The Internal Revenue Service has released an internal memorandum indicating that it will give close audit scrutiny to offshore hedge funds that engage in lending activities with U.S. residents.  A number of hedge funds have relocated to the U.S. Virgin Islands to take advantage of the Territory’s Economic Development Commission (EDC) Program which exempts such funds from 90% of the federal income tax liability.  Although owner of EDC beneficiary companies can similarly exempt their income from the company from federal income tax if they are Virgin Islands residents, past practice has led to the hedge funds providing loans to owners who are not Virgin Islands residents. 

Hedge funds that engage in direct or indirect lending activities involving U.S. borrowers are impacted by this IRS action and should immediately review their lending practices in light of the IRS’s indication that it will pursue vigorous enforcement in this area.

The IRS is specifically targeting offshore hedge funds and foreign corporations that, instead of purchasing loans on the secondary market, hire a U.S. company to solicit U.S. borrowers, negotiate terms, perform credit analyses and other loan origination activities. In such situations, the IRS is inclined to regard the U.S. firm soliciting borrowers as an agent of the offshore hedge fund, regardless of whether the U.S. firm is an independent contractor or has authority to conclude contracts on behalf of the hedge fund.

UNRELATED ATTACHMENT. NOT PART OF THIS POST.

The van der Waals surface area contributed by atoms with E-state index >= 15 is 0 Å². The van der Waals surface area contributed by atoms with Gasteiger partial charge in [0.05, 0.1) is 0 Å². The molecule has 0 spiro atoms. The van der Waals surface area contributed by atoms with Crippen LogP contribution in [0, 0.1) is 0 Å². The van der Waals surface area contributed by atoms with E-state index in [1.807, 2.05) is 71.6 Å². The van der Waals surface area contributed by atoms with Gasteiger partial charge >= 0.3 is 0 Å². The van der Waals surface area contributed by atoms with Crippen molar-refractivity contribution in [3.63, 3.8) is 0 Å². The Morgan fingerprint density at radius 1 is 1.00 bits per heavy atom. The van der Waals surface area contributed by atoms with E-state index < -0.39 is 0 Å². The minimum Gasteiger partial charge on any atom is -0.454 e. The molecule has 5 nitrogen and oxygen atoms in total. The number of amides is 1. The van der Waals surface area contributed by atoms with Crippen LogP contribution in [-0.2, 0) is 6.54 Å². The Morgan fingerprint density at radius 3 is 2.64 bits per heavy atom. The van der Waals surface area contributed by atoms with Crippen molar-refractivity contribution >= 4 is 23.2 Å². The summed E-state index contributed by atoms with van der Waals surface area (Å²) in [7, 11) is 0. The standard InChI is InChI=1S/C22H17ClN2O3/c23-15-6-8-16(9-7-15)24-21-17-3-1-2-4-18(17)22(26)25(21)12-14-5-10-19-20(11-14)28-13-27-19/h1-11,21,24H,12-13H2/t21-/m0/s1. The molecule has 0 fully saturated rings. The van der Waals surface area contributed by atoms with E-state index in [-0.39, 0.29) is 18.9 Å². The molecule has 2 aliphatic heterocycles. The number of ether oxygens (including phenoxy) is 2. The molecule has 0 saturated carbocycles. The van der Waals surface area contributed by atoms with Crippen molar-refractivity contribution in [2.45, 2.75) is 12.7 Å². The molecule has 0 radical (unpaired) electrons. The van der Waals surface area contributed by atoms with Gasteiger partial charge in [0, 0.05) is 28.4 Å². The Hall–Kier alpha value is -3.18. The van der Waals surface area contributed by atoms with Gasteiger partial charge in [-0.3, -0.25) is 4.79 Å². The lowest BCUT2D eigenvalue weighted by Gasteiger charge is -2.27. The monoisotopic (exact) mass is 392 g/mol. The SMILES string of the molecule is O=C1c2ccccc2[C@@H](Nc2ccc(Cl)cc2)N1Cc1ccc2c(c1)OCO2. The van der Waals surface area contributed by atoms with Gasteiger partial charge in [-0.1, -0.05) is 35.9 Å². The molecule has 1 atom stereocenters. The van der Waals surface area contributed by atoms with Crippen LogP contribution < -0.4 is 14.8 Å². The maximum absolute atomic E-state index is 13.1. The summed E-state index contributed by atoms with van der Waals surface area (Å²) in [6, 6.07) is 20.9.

On this basis, the memorandum concludes that the agent’s lending activities (and U.S. office) are attributed to the hedge fund and cause the hedge fund to be conducting a U.S. trade or business. Accordingly, under these circumstances, the interest income earned by the offshore hedge fund from U.S. borrowers is considered income which is effectively connected with a U.S. trade or business, and this triggers a U.S. tax filing obligation on the part of the hedge fund.  The memorandum did not specify that it would be reviewing U.S. Virgin Islands hedge funds in particular.

 Top international IRS officials, however, are encouraging examining field agents to diligently identify and scrutinize these transactions and have offered full support of the IRS national office in developing such cases.